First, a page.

The potential for lifelong learning in dementia: a post-humanist exploration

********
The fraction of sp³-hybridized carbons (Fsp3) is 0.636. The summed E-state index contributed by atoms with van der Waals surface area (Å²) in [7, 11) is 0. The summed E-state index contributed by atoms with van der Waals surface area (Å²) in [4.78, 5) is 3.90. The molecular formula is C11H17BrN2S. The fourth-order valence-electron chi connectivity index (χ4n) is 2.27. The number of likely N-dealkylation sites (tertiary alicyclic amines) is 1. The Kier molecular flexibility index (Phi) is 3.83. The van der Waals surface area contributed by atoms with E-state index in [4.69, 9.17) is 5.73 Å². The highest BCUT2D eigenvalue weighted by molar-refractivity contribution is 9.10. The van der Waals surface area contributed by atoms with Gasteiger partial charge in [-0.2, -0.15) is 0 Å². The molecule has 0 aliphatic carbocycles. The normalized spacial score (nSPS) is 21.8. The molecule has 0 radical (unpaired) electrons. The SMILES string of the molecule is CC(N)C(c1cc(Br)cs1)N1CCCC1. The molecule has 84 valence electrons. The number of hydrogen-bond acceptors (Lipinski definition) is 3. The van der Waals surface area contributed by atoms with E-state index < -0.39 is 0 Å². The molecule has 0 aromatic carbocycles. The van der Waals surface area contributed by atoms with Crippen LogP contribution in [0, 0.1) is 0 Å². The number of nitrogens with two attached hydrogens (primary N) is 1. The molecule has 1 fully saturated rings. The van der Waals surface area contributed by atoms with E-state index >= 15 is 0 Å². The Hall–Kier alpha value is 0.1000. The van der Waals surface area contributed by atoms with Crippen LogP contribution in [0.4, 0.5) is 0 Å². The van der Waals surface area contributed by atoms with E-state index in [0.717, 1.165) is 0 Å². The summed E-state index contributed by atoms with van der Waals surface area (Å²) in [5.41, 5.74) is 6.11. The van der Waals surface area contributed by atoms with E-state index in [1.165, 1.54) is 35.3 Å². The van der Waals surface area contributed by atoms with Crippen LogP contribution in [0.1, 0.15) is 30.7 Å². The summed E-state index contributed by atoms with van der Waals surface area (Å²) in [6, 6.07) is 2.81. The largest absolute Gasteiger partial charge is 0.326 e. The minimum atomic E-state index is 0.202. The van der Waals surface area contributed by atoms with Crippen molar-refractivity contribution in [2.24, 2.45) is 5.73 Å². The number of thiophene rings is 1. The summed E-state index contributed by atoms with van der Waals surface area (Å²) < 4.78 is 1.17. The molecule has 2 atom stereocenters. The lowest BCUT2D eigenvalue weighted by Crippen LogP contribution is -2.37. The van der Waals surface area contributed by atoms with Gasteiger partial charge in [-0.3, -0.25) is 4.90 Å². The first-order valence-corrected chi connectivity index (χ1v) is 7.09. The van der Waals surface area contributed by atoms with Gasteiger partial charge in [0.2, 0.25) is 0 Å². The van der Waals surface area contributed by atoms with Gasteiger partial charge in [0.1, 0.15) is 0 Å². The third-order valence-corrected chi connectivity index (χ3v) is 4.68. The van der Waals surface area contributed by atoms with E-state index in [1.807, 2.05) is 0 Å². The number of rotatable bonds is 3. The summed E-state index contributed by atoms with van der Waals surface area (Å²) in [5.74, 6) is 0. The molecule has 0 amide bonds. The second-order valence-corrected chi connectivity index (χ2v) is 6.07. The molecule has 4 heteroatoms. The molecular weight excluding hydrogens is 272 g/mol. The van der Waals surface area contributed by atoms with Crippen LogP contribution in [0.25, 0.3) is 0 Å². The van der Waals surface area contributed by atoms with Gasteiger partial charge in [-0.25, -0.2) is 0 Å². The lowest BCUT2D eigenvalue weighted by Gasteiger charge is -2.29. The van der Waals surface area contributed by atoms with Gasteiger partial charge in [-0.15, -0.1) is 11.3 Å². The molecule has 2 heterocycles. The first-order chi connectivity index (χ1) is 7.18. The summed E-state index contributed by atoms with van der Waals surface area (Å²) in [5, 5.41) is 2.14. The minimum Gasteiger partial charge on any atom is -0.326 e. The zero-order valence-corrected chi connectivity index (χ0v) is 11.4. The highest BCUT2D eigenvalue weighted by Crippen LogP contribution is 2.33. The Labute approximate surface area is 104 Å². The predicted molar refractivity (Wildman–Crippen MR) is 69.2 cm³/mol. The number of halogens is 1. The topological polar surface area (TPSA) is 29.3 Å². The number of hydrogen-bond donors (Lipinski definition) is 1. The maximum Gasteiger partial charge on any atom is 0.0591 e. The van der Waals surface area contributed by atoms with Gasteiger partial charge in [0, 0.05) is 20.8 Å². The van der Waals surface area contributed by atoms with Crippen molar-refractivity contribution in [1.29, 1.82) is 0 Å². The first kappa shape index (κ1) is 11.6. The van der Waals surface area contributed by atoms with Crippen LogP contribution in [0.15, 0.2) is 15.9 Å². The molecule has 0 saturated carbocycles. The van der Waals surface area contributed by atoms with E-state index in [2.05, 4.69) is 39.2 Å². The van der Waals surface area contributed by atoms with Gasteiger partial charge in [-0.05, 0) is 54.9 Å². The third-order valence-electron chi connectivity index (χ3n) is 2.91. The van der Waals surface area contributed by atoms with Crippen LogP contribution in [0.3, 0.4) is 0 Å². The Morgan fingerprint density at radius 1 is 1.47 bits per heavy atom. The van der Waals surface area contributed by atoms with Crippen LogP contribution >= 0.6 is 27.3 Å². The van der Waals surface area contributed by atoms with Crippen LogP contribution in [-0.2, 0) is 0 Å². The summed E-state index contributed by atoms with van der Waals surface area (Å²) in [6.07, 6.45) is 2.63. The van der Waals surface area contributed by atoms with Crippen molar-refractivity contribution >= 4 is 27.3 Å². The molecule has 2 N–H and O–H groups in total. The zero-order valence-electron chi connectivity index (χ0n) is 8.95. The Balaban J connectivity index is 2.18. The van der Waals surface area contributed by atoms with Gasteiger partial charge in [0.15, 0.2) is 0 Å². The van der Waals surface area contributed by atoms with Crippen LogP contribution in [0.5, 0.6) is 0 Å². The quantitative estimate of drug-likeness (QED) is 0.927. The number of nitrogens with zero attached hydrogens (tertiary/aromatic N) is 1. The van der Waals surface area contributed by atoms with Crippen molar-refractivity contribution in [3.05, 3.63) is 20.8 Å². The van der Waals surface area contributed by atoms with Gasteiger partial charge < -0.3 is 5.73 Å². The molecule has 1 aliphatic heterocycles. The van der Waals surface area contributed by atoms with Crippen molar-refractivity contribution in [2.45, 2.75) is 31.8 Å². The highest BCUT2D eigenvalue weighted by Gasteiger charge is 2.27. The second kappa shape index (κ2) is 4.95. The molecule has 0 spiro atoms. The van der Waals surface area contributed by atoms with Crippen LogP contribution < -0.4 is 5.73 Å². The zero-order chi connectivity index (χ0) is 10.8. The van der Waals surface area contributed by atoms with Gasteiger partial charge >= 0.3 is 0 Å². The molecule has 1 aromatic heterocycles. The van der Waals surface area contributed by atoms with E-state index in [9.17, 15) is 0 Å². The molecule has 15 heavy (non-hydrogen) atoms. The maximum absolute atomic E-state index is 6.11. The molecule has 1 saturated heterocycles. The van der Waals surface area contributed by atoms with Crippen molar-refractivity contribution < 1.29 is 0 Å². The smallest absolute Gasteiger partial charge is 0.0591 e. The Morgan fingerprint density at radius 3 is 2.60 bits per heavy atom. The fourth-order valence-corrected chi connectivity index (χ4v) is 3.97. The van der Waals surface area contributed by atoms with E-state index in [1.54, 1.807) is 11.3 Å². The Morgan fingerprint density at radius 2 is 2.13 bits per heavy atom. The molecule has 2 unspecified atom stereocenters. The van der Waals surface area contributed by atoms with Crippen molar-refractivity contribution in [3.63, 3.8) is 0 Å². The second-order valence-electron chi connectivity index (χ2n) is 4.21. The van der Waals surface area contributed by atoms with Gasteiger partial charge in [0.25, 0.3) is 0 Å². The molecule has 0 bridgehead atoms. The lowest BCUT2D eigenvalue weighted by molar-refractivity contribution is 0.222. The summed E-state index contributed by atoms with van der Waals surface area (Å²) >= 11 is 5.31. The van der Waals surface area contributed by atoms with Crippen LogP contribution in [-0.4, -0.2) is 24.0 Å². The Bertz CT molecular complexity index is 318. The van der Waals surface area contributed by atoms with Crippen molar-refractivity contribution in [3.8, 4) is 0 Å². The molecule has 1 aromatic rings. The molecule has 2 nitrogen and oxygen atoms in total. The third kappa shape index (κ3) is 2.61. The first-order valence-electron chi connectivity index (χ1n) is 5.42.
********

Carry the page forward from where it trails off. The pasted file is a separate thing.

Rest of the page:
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Numbers of people with dementia are projected to grow to 682 million globally by 2050. However, despite this escalation, the widely-promoted positive vision of lifelong learning throughout all ages does not extend to people with dementia. Constructions of learning for those with dementia are predominantly limited to the management of symptoms. The focus on retrieval of memory does not seem to allow for the emergence of the learner as a ‘new beginner’ or as a teacher. This paper focuses on a recent study, Beyond Words to challenge dominant assumptions about dementia and learning. Using a post-humanist theoretical framework, this longitudinal qualitative study explores the benefits of community music for those who face problems communicating with words: such as those with dementias, autism, learning difficulties and brain damage. Rather than characterising them as ‘non-verbal’ it positions them as ‘post-verbal’ and able to communicate in different ways. Moving away from discussions of ‘selfhood’, the paper uses a post-humanist approach to explore an agentic assemblage including one person with dementia from the study and also explores how another participant teaches important lessons about materiality and time. It demonstrates that learning and ‘new beginnings’ and ‘becomings’ can and do take place at advanced stages of dementia, challenging the assumption that dementia is a wasteland for learning. It also shows how people with dementia have much to teach researchers about living and learning.
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